Plenty has been written about governments systemically underinvesting in masks, ventilators and other needed health infrastructure.

But the novel coronavirus pandemic has revealed another area of critical underinvestment: government IT. Archaic, minimally functional computer systems are holding back the rescue effort. And even after this crisis ends, they will probably face obstacles for replacement and repair.

There are many reasons government has failed to rise to the occasion. One is undoubtedly that, through a combination of benign neglect and anti-government malice, the technology used by state and federal agencies has been left to rot.

Unemployment insurance websites across the country are crashing just when those out of work need them most. New Jersey, for example, has begged for volunteers still fluent in COBOL, a nearly extinct, 60-year-old programming language that powers its benefits system. COBOL is used to at least partially run unemployment insurance programs in all but 16 states, according to National Employment Law Project analyst Michele Evermore.

Carlos Covarrubias had to close his practice when the coronavirus pandemic hit, but emotional and spiritual support remain a lifeline to anxious patients. (Shane Alcock/The Washington Post)

In some states, such as New York, laid-off workers have been told they must fax in documentation. In other states, workers can file claims online — unless, of course, their only way to get online is via smartphone. Some unemployment websites aren’t “mobile-enabled,” a significant issue when about a quarter of Americans don’t own a desktop or laptop, and libraries are closed. Infuriatingly, Illinois’s website — like those in some other states — is shut down for hours every day.

Perhaps the hamsters running the system need a break?

In some states, such as Florida, desperate Americans are standing in crowded lines to retrieve paper copies of forms necessary to get critical safety-net benefits. This is, of course, despite government stay-at-home orders.

Somehow, other countries’ governments are able to directly deposit relief funds into their citizens’ bank accounts within days. Here in the United States, we cheer when similar measures take the federal government “only” weeks to execute — and that’s just for the first round of payments. Resignedly, we accept that some households could wait months. It feels like an achievement if the Small Business Administration’s loan portal simply stops crashing.

For the world’s most advanced economy, these primitive technical difficulties should be embarrassing. Yet they were foreseeable. In some ways, the story of failing, funding-starved government IT is the story of all the nation’s political economy problems.

When things seem to work adequately enough with the bare minimum of maintenance, politicians and taxpayers see little reason to spend on overhauling the system. That is, government can be a victim of its own success.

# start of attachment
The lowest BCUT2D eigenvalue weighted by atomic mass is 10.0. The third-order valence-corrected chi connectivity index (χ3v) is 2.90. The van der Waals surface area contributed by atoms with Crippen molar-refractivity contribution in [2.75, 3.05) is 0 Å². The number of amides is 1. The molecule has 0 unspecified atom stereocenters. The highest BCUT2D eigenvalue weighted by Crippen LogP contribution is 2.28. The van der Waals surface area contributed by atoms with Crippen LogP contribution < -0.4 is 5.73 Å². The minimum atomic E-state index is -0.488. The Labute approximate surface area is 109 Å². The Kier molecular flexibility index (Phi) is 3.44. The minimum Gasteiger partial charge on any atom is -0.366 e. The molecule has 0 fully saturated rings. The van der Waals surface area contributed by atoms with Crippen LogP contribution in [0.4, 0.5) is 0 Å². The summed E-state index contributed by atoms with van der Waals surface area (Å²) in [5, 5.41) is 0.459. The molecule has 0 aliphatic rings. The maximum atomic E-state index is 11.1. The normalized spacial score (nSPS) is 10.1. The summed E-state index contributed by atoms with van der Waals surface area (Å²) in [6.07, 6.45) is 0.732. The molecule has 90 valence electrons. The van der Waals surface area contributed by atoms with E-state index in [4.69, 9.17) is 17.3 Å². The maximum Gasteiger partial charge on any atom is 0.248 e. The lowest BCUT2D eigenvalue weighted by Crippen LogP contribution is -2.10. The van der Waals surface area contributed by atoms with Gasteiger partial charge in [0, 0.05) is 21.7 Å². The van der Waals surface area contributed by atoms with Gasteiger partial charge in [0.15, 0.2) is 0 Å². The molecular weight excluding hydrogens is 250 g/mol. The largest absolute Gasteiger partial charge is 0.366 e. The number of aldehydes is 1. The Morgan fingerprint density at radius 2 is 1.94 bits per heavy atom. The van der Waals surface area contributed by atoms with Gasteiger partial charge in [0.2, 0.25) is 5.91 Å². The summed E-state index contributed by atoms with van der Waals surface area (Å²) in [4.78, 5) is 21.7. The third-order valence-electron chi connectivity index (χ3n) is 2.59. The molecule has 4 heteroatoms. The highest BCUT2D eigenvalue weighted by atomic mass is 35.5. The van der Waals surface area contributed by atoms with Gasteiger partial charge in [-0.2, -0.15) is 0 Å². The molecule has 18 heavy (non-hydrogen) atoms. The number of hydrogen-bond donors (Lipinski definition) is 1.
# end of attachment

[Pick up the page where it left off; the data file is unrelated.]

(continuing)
“The IRS runs a successful filing season each year, so people ask, ‘Why spend more money on IT?’ ” says John Koskinen, a recent commissioner of the Internal Revenue Service, whose creaky, 52-year-old software system is among the oldest in the federal government. “They don’t see the risk, or understand the risk.”

On the other hand, when government services do fail — as has happened on occasion at the IRS — that perversely can become justification for whacking budgets further. Especially among starve-the-beast types who see government dysfunction as an excuse for funding cuts, even if funding cuts caused that very dysfunction.

Even politicians who usually champion robust government spending might be unwilling to go to the mat for this particular cause. IT upgrades, after all, are expensive and take years to pay off — perhaps not until long after those appropriating the funds have left office.

IT improvements also compete for funding against much more compelling government services. Somehow, replacing decades-old mainframes doesn’t quite tug at the heartstrings as much as, say, cancer research and early-childhood education — both of which are funded through the same annual bill that includes appropriations for modernizing states’ unemployment insurance systems.

Public IT upgrades aren’t glamorous to fund or to perform, especially relative to the jobs that qualified programmers and engineers could probably get in the private sector, which pays better than government does. Plus, however unpopular tech companies may be right now, anti-Silicon-Valley rhetoric is nothing compared with the rabid, anti-government vitriol routinely spewed at civil servants.

In a country where “good government” has long been perceived as an oxymoron, perhaps it’s not surprising that we’ve been especially bad at funding and staffing the kinds of thankless services whose only purpose is to help government function reliably. Now, in a crisis, the rusty plumbing of government, held together during good times with duct tape and crossed fingers, is springing geyser-size leaks.

On the other side of this pandemic, let’s remember how we handicapped our government’s ability to respond to a crisis — and never do it again.

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